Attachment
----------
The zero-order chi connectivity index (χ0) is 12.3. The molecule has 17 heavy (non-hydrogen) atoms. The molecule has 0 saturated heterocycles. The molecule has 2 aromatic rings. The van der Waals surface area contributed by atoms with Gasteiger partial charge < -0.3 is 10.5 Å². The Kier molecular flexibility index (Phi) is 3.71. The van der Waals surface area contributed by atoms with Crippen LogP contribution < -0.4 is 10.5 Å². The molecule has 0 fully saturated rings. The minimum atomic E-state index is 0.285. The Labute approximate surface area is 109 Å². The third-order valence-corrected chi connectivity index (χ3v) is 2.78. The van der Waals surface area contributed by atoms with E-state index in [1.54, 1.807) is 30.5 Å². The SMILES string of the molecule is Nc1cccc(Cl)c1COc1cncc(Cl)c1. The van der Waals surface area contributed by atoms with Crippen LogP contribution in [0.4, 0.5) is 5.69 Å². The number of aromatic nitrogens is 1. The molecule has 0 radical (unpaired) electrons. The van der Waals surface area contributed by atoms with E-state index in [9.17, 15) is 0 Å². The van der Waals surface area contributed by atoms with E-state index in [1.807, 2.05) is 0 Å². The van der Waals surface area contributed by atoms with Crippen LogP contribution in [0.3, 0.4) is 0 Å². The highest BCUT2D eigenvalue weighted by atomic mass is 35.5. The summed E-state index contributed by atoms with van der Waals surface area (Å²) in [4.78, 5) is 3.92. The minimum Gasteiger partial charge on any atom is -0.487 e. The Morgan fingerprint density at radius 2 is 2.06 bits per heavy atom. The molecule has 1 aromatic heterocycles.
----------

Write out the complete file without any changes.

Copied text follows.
The zero-order chi connectivity index (χ0) is 12.3. The molecule has 17 heavy (non-hydrogen) atoms. The molecule has 0 saturated heterocycles. The molecule has 2 aromatic rings. The van der Waals surface area contributed by atoms with Gasteiger partial charge < -0.3 is 10.5 Å². The Kier molecular flexibility index (Phi) is 3.71. The van der Waals surface area contributed by atoms with Crippen LogP contribution < -0.4 is 10.5 Å². The molecule has 0 fully saturated rings. The minimum atomic E-state index is 0.285. The Labute approximate surface area is 109 Å². The third-order valence-corrected chi connectivity index (χ3v) is 2.78. The van der Waals surface area contributed by atoms with E-state index in [1.54, 1.807) is 30.5 Å². The SMILES string of the molecule is Nc1cccc(Cl)c1COc1cncc(Cl)c1. The van der Waals surface area contributed by atoms with Crippen LogP contribution in [0.4, 0.5) is 5.69 Å². The number of aromatic nitrogens is 1. The molecule has 0 radical (unpaired) electrons. The van der Waals surface area contributed by atoms with E-state index in [9.17, 15) is 0 Å². The van der Waals surface area contributed by atoms with E-state index in [1.807, 2.05) is 0 Å². The van der Waals surface area contributed by atoms with Crippen LogP contribution in [0.3, 0.4) is 0 Å². The highest BCUT2D eigenvalue weighted by atomic mass is 35.5. The summed E-state index contributed by atoms with van der Waals surface area (Å²) in [4.78, 5) is 3.92. The minimum Gasteiger partial charge on any atom is -0.487 e. The Morgan fingerprint density at radius 2 is 2.06 bits per heavy atom. The molecule has 1 aromatic heterocycles.